Washington, with its rich soils and diverse climates, is home to one of the most productive growing regions in the world with approximately 300 different crops growing in our rural agricultural economies. To help ensure the future viability of agriculture in our state, this bill would instruct Washington State Department of Agriculture to inventory idle or underperforming agricultural land, working in partnership with Washington State University’s county extension offices to develop a program. The ultimate goal of this good bill is to connect land owners with new, young farmers to return underperforming agricultural land back into a state of viable production. I am a strong supporter of a local sustainable food system. I spoke in favor of this bill on the floor and was pleased to see it pass out of the House this week.
House Bill 1717:
We have too many unfunded mandates on our cities and counties. I supported this bill because it provides some relief to our local jurisdictions related to the Growth Management Act (GMA). GMA establishes land use designation and environmental protection requirements for all Washington counties and cities. The State Environmental Policy Act (SEPA) establishes a review process for state agencies and local governments to identify possible environmental impacts that can result from government project proposals. These requirements place unfunded mandates on our local cities and counties to conduct these environmental impact statements (EIS). HB 1717 will provide funding assistance to local jurisdictions for this purpose. I voted yes for this bi-partisan bill and was glad to see it pass out of the House.
House Bill 1276:
Think of this bill as a “Skills Center” for would-be farmers. The graduating class of 2011 had a four year graduation rate of 76.6 percent. That is 14,054 students in the statewide class of 2011 who dropped out before they finished high school. The “GRUB” bill, HB 1276, aims to reduce that number of drop-outs through the use of two farm engagement pilot projects. The goal of these pilot projects is to establish an alternative high school program for at-risk youth to become involved in their community by working with local community based food banks, farms, and gardens. It provides youth with opportunities for work-based learning and employment as well as earn core and elective credits toward a high school graduation.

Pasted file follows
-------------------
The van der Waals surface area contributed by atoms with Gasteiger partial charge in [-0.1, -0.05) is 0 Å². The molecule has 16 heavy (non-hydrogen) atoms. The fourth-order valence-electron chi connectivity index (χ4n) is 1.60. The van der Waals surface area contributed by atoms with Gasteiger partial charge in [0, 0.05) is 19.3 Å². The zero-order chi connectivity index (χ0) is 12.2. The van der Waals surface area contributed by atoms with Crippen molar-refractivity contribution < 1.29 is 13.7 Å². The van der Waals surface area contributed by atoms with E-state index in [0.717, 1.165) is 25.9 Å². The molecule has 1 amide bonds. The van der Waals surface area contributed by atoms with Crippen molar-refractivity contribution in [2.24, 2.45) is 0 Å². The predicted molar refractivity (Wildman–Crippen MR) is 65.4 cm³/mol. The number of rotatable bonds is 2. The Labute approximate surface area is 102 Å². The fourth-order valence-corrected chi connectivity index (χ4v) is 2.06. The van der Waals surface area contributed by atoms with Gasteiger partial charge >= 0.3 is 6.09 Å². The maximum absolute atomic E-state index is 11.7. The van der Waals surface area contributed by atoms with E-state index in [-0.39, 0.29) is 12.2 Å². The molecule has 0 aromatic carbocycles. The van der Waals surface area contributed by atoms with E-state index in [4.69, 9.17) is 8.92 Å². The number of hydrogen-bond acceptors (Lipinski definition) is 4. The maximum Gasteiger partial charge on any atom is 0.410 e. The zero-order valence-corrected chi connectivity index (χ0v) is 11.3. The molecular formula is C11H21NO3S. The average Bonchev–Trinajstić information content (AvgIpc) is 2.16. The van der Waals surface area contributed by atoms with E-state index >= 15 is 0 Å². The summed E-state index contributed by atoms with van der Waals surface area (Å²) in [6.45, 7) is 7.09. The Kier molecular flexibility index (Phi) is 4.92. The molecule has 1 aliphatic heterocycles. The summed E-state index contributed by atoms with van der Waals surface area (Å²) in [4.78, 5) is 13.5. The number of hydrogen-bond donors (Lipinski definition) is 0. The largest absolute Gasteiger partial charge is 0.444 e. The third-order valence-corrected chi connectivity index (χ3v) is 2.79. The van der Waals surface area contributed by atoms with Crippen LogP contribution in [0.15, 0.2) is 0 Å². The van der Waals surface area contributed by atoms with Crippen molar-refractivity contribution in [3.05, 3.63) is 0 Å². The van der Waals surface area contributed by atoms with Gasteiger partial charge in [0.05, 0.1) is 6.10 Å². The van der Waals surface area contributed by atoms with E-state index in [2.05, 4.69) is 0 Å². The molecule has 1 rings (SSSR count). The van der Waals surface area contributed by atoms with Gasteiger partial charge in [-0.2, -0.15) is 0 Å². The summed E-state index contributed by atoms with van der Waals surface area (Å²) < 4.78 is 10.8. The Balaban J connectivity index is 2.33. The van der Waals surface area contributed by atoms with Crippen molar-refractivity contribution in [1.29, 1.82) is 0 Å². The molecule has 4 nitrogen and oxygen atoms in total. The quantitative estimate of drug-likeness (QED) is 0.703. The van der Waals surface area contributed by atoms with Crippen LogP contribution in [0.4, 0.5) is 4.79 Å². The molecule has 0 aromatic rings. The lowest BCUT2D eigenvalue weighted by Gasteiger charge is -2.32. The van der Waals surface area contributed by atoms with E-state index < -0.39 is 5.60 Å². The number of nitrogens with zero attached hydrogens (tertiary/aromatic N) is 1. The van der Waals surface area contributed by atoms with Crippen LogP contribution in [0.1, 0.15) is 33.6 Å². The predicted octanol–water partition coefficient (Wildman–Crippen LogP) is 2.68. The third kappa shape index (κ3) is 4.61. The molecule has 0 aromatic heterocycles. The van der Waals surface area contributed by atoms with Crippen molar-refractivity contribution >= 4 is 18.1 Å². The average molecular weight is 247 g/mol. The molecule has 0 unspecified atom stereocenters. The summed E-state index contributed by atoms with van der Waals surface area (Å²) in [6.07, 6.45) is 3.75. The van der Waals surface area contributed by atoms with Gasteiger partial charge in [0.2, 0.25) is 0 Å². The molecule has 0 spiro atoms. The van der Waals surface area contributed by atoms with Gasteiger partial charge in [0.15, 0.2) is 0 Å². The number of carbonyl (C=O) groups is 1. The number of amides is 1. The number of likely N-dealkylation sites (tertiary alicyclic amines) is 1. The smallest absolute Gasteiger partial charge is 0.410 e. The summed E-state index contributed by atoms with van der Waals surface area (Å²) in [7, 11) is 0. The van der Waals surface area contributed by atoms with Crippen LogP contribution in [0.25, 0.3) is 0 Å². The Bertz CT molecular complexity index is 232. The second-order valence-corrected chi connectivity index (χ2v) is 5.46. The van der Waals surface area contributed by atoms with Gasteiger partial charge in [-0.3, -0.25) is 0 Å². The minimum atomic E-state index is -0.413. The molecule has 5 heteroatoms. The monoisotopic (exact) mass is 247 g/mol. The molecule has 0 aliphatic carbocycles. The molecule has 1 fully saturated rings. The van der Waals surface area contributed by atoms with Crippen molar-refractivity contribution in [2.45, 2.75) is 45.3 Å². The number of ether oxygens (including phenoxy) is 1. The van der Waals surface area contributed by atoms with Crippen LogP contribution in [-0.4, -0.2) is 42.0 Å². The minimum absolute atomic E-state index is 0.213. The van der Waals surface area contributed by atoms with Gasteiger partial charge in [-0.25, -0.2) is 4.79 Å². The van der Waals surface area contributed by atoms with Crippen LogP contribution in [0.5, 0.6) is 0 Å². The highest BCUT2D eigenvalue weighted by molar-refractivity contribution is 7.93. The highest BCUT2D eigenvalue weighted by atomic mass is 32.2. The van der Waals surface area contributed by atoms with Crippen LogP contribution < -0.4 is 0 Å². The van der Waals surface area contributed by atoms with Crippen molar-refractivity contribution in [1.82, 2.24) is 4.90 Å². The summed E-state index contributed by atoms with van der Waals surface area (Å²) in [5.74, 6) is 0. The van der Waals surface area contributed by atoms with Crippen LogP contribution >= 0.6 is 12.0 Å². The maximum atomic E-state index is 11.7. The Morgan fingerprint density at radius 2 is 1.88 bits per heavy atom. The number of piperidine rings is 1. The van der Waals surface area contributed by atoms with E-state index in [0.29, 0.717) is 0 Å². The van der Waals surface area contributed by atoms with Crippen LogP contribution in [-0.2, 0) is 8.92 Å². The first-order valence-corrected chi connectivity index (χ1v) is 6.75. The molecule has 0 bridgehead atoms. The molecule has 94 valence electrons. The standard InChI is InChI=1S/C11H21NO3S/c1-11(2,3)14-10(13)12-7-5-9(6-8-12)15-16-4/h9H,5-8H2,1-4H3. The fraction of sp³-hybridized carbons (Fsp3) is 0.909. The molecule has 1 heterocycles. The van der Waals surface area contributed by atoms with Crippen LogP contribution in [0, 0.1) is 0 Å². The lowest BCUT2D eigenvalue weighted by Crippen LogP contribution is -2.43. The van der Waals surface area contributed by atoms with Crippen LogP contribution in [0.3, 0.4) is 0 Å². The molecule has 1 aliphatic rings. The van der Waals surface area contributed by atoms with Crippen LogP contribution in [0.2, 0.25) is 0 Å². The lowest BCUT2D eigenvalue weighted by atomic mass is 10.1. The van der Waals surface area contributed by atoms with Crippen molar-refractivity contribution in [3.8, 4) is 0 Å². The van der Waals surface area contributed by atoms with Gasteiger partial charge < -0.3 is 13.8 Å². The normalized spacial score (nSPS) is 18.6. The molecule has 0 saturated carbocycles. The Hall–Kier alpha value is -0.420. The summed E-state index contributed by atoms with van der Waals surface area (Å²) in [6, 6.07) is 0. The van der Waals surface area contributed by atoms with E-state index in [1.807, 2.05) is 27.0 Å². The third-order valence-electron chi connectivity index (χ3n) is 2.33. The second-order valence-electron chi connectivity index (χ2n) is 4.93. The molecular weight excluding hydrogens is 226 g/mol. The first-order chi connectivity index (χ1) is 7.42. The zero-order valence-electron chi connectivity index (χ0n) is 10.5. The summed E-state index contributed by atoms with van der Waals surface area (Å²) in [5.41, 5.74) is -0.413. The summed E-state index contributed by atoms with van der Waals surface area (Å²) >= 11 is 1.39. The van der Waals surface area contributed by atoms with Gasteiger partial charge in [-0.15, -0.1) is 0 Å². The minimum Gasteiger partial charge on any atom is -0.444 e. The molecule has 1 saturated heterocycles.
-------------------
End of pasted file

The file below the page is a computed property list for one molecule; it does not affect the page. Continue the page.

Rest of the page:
A similar program in Thurston County resulted in a 90 percent improvement in graduation rates with at risk youth enrolled in the program. I spoke in support of this bill on the house floor and was pleased to see it pass out of the House. The bill authorizes two pilot programs to run for a three year period beginning in the 2013-14 school year. I hope we can start a similar program in Clark County to not only inspire new, young farmers into successful careers in agriculture but also help more of our at-risk youth graduate from high school.
Citizen Email of the Week:
I have decided to feature an email from a constituent in upcoming issues of my e-newsletter. I appreciate all of the heartwarming notes of encouragement I receive each week. I hope you enjoy this one as much as I did. I don’t know if it’s because I am a farmer or what, but I especially enjoyed the “waste deep” part of this letter.
“Thank you for standing by the values and ideals that represent so many of us who have no voice in this state. Thank you for trying to oppose bad legislation and hold state agencies accountable for their wasteful lack luster budgeting of tax payer dollars. Thank you for trying to keep the light on at the end of the tunnel. As impossible as it may seem at times, standing tall in waste deep bad legislation, it does matter and for doing that, we all owe you a big thank you. Please keep up the good work.” — Raymond Williams
Thank you for making my day, Raymond Williams!
As always, it is an honor to serve you. I invite you to share your thoughts and concerns with me, and I hope to see you this Saturday, March 16 at my town hall meetings, at 10 a.m. at Battle Ground City Hall and 2 p.m. at Camas High School.
"Protecting life, liberty and the pursuit of happiness!"